Comprehensive Nuclear-Test-Ban Treaty: Background and Current Developments
LIBRARY OF CONGRESS WASHINGTON DC CONGRESSIONAL RESEARCH SERVICE
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A comprehensive nuclear-test-ban treaty CTBT is the oldest item on the nuclear arms control agenda. Three treaties currently bar all but underground tests with a maximum force equal to 150,000 tons of TNT. The Natural Resources Defense Council states the United States conducted 1,030 nuclear tests, the Soviet Union 715, the United Kingdom 45, France 210, and China 45. The last U.S. test was held in 1992 Russia claims it has not tested since 1990. In 1998, India and Pakistan announced several nuclear tests. Each declared a test moratorium neither has signed the CTBT. North Korea conducted a nuclear test in 2006. Since 1997, the United States has held 23 subcritical experiments at the Nevada Test Site to study how plutonium behaves under pressures generated by explosives. It asserts these experiments do not violate the CTBT because they cannot produce a self-sustaining chain reaction. Russia reportedly held some since 1998. The U.N. General Assembly adopted the CTBT in 1996. As of January 6, 2010, 182 states had signed it 151, including Russia, had ratified. Of the 44 that must ratify the treaty for it to enter into force, 41 had signed and 35 had ratified. Five conferences have been held to facilitate entry into force, most recently in 2009.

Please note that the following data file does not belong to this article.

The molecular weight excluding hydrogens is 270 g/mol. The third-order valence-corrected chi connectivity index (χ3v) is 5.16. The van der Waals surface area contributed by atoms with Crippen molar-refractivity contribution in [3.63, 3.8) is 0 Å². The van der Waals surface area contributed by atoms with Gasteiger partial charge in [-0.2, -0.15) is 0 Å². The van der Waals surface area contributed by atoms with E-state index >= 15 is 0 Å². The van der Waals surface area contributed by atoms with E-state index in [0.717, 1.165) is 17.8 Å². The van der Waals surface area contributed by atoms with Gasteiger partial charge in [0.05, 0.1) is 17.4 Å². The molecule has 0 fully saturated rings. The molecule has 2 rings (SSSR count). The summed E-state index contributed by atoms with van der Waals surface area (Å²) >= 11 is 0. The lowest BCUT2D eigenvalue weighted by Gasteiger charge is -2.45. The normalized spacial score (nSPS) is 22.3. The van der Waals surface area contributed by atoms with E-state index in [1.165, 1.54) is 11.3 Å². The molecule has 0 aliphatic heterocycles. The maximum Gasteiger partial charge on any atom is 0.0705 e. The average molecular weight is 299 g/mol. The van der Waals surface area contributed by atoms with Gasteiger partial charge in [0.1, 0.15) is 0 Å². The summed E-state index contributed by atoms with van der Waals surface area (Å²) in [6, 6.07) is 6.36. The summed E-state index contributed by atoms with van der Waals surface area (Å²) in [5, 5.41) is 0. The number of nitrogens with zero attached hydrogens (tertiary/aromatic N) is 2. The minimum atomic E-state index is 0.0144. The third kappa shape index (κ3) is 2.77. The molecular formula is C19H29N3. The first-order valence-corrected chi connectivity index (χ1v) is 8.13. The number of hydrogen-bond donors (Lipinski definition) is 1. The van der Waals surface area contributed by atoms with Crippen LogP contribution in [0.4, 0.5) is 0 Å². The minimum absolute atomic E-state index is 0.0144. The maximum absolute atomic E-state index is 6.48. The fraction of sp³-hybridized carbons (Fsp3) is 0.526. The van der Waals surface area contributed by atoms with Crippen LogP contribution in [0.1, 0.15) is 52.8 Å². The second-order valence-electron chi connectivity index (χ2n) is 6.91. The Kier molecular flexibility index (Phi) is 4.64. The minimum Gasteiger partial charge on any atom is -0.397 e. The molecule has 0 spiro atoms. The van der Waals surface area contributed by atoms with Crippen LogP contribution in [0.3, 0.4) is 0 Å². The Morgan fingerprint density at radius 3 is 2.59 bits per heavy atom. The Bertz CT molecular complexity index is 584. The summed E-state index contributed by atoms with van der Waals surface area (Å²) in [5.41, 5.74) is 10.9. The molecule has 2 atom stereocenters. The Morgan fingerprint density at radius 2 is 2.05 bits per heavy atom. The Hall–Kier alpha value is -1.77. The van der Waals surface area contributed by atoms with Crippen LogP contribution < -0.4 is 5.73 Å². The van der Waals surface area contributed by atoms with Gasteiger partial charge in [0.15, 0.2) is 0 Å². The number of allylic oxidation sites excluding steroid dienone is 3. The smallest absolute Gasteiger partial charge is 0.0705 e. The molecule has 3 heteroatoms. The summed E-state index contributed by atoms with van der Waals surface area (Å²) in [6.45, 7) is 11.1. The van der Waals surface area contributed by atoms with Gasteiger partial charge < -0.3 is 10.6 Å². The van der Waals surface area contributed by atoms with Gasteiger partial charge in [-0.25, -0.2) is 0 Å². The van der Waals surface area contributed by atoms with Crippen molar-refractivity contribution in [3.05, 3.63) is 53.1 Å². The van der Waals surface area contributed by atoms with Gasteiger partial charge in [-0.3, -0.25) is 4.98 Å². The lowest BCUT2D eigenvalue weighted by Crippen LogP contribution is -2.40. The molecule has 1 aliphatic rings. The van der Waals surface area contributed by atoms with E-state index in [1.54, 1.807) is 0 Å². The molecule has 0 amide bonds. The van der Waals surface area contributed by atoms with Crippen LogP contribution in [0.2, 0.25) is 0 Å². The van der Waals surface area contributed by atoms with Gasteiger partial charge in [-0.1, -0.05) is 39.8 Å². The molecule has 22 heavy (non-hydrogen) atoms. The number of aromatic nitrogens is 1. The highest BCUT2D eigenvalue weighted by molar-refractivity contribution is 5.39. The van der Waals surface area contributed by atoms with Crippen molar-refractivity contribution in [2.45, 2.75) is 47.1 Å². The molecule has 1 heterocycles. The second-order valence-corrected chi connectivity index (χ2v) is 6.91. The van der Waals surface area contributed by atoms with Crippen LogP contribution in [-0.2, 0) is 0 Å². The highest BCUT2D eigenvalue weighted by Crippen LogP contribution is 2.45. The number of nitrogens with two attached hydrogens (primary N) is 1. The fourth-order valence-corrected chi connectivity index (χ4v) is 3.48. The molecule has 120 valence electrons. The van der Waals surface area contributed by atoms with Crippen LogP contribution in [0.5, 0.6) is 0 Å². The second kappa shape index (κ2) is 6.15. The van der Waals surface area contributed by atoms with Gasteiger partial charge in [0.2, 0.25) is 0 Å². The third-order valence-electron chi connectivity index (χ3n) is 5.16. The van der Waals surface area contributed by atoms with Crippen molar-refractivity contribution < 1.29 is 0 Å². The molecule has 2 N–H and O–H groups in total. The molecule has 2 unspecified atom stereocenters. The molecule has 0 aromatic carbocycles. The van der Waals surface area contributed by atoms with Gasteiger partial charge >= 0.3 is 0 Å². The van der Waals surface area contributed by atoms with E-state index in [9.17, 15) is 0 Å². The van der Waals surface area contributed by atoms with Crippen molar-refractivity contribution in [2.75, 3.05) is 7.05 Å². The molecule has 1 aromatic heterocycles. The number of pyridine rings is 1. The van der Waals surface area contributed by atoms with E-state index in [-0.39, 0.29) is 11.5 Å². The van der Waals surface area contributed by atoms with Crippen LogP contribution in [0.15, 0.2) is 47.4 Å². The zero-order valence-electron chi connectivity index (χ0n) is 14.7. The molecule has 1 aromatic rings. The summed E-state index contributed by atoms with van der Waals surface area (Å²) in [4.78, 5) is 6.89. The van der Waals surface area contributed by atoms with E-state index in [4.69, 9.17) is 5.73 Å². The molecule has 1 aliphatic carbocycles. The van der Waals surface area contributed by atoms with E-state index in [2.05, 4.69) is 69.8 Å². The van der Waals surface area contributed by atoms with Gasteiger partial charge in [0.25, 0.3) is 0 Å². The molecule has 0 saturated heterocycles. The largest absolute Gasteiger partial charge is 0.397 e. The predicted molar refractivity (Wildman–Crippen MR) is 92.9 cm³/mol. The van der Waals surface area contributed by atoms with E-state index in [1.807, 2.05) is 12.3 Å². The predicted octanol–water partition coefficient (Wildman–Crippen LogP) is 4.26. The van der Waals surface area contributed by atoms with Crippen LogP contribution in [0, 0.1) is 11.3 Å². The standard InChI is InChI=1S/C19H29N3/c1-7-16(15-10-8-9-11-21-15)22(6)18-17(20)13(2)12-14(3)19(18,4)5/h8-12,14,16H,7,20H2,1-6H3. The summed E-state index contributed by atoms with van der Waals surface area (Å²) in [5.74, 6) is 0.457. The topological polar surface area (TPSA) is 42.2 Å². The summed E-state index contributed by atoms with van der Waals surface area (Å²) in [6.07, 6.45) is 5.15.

- Government and Political Science
- Nuclear Weapons